Developments in Antitrust Law That Impact Intellectual Property Licensing Transactions

Article excerpt

INTELLECTUAL property law has always been in tension with antitrust law. Intellectual property law protects monopolies; antitrust law disfavors them. Since the early years of the Sherman Act, the pendulum of antitrust law has swung back and forth between treating patentees leniently and disfavoring them. In the early years under the Sherman Act, a patent was essentially a "get out of jail free card" as far as the Sherman Act was concerned; patent licensees openly leveraged their rights to evade antitrust restrictions. Then courts overcorrected and began to treat all patent holders with suspicion. That suspicion lasted from 1912 to at least the 1960s. During those decades, the law presumed every patentee enjoys market power, rendering a whole laundry list of license uses per se illegal.

Now the pendulum has swung back in favor of owners of intellectual property. Today, antitrust laws have relaxed considerably. In fact, there is even some question as to whether classic patent tying arrangements are still actually (not just technically) per se illegal. Federal courts, the Department of Justice, and the Federal Trade Commission now take a gentler, more nuanced approach to determining whether any particular intellectual property license triggers antitrust concerns.

This paper will provide a brief history of the tension between antitrust law and intellectual property law. It will then discuss how courts today treat a variety of intellectual property licenses.

1. A Brief History

There have been three major periods in the development of the relationship between antitrust law and intellectual property law. In the first period, lasting for the first two decades following the passage of the Sherman Act, patent holders who wanted to license their rights enjoyed virtual immunity from the antitrust laws. In Bement v. National Harrow Co., the Supreme Court stated "the general rule" of absolute freedom in the use or sale of rights under the patent laws of the United States. The very object of these laws is monopoly, and the rule is, with few exceptions, that any conditions which are not in their very nature illegal with regard to this kind of property, imposed by the patentee and agreed to by the licensee for the right to manufacture or use or sell the article, will be upheld by the courts. The fact that the conditions in the contracts" keep up the monopoly or fix prices does not render them illegal. (1)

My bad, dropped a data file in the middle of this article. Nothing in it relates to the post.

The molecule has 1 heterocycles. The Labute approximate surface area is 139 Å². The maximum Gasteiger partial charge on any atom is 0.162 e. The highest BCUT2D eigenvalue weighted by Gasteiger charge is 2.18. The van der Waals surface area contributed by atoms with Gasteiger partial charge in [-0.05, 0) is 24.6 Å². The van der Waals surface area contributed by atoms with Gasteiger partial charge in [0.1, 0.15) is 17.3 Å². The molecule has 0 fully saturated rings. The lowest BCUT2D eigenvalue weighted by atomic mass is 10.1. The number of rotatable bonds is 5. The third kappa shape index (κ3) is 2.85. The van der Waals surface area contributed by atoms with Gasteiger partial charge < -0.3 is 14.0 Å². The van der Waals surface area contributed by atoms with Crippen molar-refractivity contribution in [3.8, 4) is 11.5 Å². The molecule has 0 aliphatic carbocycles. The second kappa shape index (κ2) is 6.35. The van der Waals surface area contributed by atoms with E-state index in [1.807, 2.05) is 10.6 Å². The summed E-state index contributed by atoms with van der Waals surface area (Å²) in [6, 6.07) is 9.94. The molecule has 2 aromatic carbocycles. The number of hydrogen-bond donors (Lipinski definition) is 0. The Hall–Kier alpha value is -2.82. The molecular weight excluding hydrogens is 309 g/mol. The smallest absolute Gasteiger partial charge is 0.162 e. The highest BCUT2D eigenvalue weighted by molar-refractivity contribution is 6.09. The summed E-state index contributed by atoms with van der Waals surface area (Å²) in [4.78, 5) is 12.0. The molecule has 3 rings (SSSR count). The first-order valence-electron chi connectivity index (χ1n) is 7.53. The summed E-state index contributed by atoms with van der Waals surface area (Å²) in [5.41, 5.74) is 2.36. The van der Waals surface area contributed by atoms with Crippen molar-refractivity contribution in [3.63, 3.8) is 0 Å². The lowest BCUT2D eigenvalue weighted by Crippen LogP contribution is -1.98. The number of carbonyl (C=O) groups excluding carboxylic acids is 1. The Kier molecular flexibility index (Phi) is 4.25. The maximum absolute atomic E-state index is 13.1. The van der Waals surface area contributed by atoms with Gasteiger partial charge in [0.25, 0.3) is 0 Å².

In short, patents were the Sherman Act's kryptonite in those first two decades.

Or, to be more precise, it was not patents that allowed the dodge around the young Sherman Act, but rather, patent license pools that could cleverly leverage patents and extend them beyond their original purpose of protecting the commendable ingenuity of the inventor. Licensed and pooled, patent rights could be alienated from inventors and collected by corporations whose purpose was to abuse market power. One commenter describes these early license pools as "unconditional shelter for collusion." (2)

The Supreme Court caught on, however, and it put teeth in the Sherman Act in 1912 with Standard Sanitary Manufacturing. Standard Sanitary broke up a patent pool that required licensees to fix resale prices and to deal only with jobbers that sold to licensed manufacturers. In a dramatic reversal of its previous attitude of total deference to patent licenses, the Standard Sanitary court described the licenses as having "evil consequences." (3) The Court continued to crimp patent poolers' style with Morton Salt v. Suppiger Co., a patent misuse case, in 1942. Morton Salt involved a pool that required licensees of a canning invention to buy their unpatented salt from Morton Salt. (4) The Supreme Court held that Morton Salt was attempting "to secure an exclusive right or limited monopoly not granted by the Patent Office and which it is contrary to public policy to grant." (5)

There is nothing shocking about Morton Salt itself; it makes sense that no one should be able to leverage his rights in new technology to restrict commerce in salt, the world's most ancient and commonplace good. …

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